Obama’s choice of gay rights foe for Cabinet slammed by activist
President of the United States Barack Obama’s Cabinet choices are dividing the gay community.
While Human Rights Campaign (HRC), America’s largest LGBT rights group, has welcomed the confirmation of Eric Holder as US Attorney General, other activists have questioned the nomination of Republican Senator Judd Gregg for Commerce Secretary.
Senator Gregg has a poor voting record on gay rights.
He opposed expanding hate crimes to include sexual orientation and prohibiting job discrimination by sexual orientation and voted in favour of a ban on same-sex marriage.
“Once again our efforts for equality are being set aside for political gain,” said David Mixner, a prominent gay rights activist, public affairs adviser and fundraiser.
“Just look at Senator Gregg’s record and you will see that over the last three sessions of Congress he has been with us only 28% of the time.
“In the 108th Congress (2003 to 2005), his voting record was only 13%! It is one of the lower rankings in Congress.
“That is totally unacceptable. Surely the rights and freedoms of an entire group of people under attack around the country should be enough to disqualify someone from a key position in the Obama Cabinet.
“When President John Kennedy was presented with the opportunity to appoint Senator J.William Fulbright as Secretary of State, who was gifted when it came to foreign policy, he refused to do so because of Fulbright’s votes against civil rights legislation for African-Americans. That seems like real leadership to me.”
LGBT rights activists were disappointed that no out people were appointed to the new President’s Cabinet.
When the original nominee for Commerce Secretary, New Mexico Governor Bill Richardson, withdrew last month, an LGBT grassroots political organisation urged Barack Obama to nominate a gay man, Fred Hochberg.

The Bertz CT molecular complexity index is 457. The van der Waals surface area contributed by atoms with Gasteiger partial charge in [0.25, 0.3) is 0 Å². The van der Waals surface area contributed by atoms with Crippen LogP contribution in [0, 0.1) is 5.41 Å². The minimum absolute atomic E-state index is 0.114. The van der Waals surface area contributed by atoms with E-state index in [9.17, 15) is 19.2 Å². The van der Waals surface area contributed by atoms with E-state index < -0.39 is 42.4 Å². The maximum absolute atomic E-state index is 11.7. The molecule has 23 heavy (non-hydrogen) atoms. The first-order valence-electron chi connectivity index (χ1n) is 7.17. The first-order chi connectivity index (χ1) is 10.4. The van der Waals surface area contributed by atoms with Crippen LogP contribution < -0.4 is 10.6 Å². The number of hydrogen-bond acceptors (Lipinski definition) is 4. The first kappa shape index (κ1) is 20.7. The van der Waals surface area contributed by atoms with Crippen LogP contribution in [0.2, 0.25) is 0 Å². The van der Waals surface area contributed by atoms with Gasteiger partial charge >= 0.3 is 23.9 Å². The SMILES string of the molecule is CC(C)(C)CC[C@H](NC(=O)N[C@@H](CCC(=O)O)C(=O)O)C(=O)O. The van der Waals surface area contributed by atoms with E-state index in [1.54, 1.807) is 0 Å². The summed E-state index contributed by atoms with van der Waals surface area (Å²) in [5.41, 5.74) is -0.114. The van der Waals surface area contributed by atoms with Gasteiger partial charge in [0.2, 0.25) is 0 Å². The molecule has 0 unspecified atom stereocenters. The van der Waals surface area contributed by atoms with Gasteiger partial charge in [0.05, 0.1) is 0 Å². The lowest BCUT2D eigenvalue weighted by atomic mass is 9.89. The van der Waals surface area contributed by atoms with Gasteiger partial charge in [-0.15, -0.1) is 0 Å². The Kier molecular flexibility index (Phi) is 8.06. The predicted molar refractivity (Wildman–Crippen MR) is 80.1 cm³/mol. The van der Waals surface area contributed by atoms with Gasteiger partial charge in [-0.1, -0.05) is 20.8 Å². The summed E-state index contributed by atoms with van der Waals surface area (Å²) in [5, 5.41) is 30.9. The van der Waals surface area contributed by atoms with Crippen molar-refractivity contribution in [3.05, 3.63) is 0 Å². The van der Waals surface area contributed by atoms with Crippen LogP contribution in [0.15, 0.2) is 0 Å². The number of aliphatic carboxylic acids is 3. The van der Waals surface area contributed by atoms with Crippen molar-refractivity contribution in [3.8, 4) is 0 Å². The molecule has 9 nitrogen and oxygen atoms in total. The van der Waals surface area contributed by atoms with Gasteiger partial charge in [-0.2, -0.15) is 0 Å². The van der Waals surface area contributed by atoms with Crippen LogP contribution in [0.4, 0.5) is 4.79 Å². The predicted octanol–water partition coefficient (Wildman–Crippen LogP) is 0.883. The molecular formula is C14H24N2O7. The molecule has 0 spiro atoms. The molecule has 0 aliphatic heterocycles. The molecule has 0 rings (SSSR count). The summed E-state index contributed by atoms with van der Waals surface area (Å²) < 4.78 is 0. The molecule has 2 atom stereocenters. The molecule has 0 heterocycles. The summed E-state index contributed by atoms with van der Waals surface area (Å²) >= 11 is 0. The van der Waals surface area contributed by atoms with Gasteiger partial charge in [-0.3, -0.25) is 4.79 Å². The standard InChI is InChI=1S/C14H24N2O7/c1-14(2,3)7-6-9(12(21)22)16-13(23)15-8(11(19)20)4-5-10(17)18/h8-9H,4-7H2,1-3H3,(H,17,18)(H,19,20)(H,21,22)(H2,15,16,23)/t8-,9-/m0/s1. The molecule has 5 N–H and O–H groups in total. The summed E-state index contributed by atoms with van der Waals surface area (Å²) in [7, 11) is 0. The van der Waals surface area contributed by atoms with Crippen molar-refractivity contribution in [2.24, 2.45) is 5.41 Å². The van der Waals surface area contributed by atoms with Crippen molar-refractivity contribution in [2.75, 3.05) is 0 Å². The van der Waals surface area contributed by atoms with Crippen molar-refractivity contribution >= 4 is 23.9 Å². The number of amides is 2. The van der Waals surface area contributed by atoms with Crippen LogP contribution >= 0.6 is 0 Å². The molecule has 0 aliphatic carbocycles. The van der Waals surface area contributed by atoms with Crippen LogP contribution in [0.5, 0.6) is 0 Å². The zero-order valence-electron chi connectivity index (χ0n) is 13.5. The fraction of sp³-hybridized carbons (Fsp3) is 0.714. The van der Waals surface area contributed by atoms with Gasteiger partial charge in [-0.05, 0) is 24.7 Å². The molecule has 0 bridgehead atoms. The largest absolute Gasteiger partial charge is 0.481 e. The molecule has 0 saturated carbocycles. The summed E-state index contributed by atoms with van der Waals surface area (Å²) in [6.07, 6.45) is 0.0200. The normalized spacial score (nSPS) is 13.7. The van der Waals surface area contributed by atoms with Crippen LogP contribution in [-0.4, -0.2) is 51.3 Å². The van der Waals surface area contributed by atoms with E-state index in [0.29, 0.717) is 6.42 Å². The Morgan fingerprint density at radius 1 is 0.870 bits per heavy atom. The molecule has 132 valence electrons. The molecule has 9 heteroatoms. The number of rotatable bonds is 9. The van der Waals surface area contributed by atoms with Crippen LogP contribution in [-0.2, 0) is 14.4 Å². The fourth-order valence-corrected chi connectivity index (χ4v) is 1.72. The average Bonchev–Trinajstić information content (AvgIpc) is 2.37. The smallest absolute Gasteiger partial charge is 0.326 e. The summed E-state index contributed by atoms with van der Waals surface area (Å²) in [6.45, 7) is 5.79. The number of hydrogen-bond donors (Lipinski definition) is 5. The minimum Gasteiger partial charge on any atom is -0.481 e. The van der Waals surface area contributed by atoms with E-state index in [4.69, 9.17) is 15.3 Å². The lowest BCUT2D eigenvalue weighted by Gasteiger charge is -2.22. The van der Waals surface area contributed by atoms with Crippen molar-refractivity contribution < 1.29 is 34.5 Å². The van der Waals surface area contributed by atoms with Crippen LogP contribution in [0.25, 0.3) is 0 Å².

“In more than 200 years, the United States Cabinet has never included an openly gay member,” Equal Rep said in a statement.
Senator Gregg was chosen instead and he will take office after confirmation by the Senate.
The selection and confirmation process has not been easy for President Obama.
His choice for Secretary of Health and Human Services, Tom Daschle, withdrew this week after it emerged he had failed to pay almost £90,000 in taxes.
The nominee for Chief Performance Officer, Nancy Killefer, also withdrew this week over unpaid taxes.
Treasury Secretary Timothy Geithner was confirmed but it emerged during his hearing he had had to pay back taxes to the Internal Revenue Service.
Eric Holder was grilled by the Senate Judiciary Committee about his role as President Clinton’s deputy Attorney General and his involvement with the Presidential pardon for financier Marc Rich, whose wife had donated money to Mr Clinton’s Presidential Library.
Mr Holder admitted he had made a mistake in that case in testimony to the committee. He was confirmed by 75 to 21 in a Senate vote on Tuesday.
Human Rights Campaign said Mr Holder is a strong supporter of federal hate crimes protections for the LGBT community and would return the department to its rightful place as a defender and protector of civil rights.
“Eric Holder has long been a voice for fairness and equality for all Americans, including LGBT citizens,” said HRC President Joe Solmonese.
“The Department of Justice which will now be led by an Attorney General dedicated to civil rights, protecting communities from hate violence and the fair and equal application of our laws.
“We were proud to join our allies in the civil rights community to support this important confirmation.”
HRC said a strong Department of Justice headed by an Attorney General that understands the importance of a strong federal justice system can ensure that the DOJ responds appropriately to the needs of the LGBT community.
* Returning the DOJ to a position of support for the expansion of federal hate crimes statutes and support the inclusion of sexual orientation and gender identity in any expansion;
* Supporting expansion of federal employment non-discrimination laws to include sexual orientation and gender identity;
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* Prioritising vigorous enforcement of federal hate crimes statutes;
* Ensuring comprehensive collection of hate crimes statistics;
* Vigorously investigating and prosecuting police misconduct or “colour of law” cases;
* Setting policies for federal detention facilities that protect LGBT inmates,
* Establishing effective asylum precedent for the LGBT community.
President Obama is in favour of federal hate crimes protection for LGBT people, protection from discrimination at work and full equal marriage rights via civil partnerships but he does not support gay marriage.